The college of cardinals may still be undecided, but the people have spoken.
The Bishop of the Bracket, the Victorious Vicar, the People’s Pope is …. Cardinal John Onaiyekan of Nigeria. In the final round of Sweet Sistine, Onaiyekan defeated Cardinal Marc Ouellet of Canada 54%-46%.
Nearly 40,000 votes were cast in our Sweet Sistine tournament, which was covered by the NBC Nightly News, NPR, USA Today and many other media outlets. We owe a big thanks as well to the many readers who voted and shared Sweet Sistine with friends.
A favorite comment came from Fark.com, which we’ll paraphrase as: “The guys from the Knights of Columbus fill out a bunch of brackets, but a nun always win the pool by making her picks according to vestment color.”
Now to the man of the hour…
Onaiyekan isn’t even listed in Paddy Power’s pope-betting field, which means the Irish bookmakers think the Nigerian is less likely to become pontiff than his countryman Cardinal Francis Arinze (who’s not part of the conclave because he’s over 80), Bono (also not part of the conclave) and Father Dougal Maguire (not a real person).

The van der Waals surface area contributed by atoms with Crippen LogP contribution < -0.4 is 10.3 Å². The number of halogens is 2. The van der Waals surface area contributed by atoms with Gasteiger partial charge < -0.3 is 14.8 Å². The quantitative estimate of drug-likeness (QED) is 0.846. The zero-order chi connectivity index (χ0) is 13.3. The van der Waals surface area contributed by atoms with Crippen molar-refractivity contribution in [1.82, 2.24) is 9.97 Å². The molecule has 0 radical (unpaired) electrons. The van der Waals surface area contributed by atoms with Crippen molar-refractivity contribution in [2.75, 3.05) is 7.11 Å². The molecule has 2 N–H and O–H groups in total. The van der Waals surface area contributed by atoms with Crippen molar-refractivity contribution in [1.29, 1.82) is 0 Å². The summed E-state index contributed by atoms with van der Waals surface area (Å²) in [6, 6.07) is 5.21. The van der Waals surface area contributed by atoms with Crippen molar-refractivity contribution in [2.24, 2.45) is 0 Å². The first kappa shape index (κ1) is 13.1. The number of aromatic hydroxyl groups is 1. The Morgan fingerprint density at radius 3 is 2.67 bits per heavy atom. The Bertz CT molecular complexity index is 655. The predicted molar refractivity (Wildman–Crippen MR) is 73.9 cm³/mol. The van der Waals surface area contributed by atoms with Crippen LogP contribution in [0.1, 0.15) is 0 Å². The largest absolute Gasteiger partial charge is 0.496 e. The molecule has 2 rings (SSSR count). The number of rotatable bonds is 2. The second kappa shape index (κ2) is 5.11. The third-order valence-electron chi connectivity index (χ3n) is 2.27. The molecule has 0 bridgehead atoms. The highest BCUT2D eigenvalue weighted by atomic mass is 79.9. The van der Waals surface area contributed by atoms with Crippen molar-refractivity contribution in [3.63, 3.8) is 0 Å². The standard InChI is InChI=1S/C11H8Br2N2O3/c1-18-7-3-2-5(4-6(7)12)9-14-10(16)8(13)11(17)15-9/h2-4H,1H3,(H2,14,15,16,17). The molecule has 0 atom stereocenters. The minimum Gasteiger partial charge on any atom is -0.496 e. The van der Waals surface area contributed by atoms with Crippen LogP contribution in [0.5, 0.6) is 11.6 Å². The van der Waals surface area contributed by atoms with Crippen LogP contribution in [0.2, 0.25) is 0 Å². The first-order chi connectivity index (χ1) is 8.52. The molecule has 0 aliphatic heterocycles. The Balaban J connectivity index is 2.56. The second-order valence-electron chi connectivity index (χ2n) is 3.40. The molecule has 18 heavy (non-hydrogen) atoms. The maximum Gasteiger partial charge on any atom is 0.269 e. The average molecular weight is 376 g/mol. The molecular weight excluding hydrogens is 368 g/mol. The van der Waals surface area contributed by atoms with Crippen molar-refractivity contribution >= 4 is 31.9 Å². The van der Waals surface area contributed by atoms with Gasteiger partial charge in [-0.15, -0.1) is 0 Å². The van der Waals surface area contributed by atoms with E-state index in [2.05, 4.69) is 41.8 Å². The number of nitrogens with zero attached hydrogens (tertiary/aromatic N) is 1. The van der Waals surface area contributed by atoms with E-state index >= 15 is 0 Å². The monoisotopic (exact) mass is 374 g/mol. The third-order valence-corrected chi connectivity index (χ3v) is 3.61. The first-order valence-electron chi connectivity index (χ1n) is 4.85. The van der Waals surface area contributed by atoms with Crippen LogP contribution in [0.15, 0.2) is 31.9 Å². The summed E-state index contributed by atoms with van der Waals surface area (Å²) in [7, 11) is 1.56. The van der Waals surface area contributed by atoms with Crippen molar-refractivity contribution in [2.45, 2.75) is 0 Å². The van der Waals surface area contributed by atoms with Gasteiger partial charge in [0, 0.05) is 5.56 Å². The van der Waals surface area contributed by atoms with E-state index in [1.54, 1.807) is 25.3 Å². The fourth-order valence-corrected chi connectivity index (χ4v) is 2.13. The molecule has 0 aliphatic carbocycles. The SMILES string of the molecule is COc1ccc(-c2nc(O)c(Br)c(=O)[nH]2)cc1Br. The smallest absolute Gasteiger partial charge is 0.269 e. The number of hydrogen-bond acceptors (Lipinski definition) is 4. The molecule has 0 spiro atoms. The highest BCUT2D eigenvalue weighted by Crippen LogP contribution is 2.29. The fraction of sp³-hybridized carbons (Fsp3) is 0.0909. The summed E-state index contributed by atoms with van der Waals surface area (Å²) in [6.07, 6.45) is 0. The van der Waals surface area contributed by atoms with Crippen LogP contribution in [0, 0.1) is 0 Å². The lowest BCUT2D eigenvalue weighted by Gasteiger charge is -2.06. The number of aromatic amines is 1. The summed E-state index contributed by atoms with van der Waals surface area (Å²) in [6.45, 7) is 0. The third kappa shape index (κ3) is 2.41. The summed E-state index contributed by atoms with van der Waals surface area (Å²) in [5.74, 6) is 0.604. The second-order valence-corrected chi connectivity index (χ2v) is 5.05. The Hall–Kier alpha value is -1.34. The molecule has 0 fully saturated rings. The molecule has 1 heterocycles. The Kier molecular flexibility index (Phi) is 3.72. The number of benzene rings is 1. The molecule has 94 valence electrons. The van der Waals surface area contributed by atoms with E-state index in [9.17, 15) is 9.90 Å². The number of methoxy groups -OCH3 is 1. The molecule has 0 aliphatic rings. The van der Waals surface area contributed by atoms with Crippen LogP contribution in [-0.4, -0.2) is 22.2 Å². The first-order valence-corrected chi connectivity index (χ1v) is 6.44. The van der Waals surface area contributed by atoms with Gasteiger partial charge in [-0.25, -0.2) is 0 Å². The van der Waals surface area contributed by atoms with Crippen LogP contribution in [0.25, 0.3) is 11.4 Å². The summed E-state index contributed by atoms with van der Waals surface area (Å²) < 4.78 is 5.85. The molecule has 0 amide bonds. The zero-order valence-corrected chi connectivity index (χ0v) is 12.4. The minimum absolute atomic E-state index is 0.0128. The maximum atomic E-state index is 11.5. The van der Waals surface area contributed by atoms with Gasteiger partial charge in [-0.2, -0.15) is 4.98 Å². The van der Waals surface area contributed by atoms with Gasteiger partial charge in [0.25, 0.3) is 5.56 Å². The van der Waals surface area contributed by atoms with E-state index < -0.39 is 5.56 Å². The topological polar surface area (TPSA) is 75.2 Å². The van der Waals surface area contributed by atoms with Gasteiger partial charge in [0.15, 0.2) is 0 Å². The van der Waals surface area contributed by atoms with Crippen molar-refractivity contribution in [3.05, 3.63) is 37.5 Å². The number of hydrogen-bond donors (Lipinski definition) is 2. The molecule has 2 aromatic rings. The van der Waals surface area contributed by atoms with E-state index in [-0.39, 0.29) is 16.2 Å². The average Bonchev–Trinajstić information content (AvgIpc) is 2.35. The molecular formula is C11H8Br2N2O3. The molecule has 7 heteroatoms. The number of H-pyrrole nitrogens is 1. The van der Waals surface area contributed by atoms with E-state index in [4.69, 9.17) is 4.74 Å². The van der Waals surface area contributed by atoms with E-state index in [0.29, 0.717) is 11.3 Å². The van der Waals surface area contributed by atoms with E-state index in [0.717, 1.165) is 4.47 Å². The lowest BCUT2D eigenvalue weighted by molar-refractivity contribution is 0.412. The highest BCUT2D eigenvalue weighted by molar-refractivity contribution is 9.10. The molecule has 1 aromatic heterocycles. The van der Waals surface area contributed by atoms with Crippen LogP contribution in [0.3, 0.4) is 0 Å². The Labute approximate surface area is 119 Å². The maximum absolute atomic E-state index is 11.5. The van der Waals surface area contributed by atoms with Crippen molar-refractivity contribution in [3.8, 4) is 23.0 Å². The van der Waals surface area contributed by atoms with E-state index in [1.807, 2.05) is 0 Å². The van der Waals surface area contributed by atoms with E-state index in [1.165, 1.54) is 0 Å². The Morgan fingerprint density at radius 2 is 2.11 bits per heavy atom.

Still, some Vaticanistas say Onaiyekan, who was made a cardinal in 2012, has an outside shot at the papacy. Pope Emeritus Benedict XVI appointed him to several key Vatican roles, and Pax Christi International named the 69-year-old its Peace Laureate last year for working to relieve tensions between Muslims and Christians in Nigeria.
Reader Gerry McIntyre tells us: “A lot of us had met/knew John Onaiyekan as a young bishop in Nigeria and have followed his career. His rise in the hierarchy has not changed him significantly; he is still immensely approachable and natural and unaffected (relatively rare). And he is always pastorally motivated. He would be a vast improvement.”
We’d love to know what the rest of our readers think of Onaiyekan’s victory, so please feel free to comment below. And while you’re here, check out our other stories:
- ANALYSIS: The ‘tough guy’ option: Picking a pope to serve as sheriff
- Will God be left behind? An interview with Rob Bell
- Has the papacy been demystified?
- What Muslims want in a new pope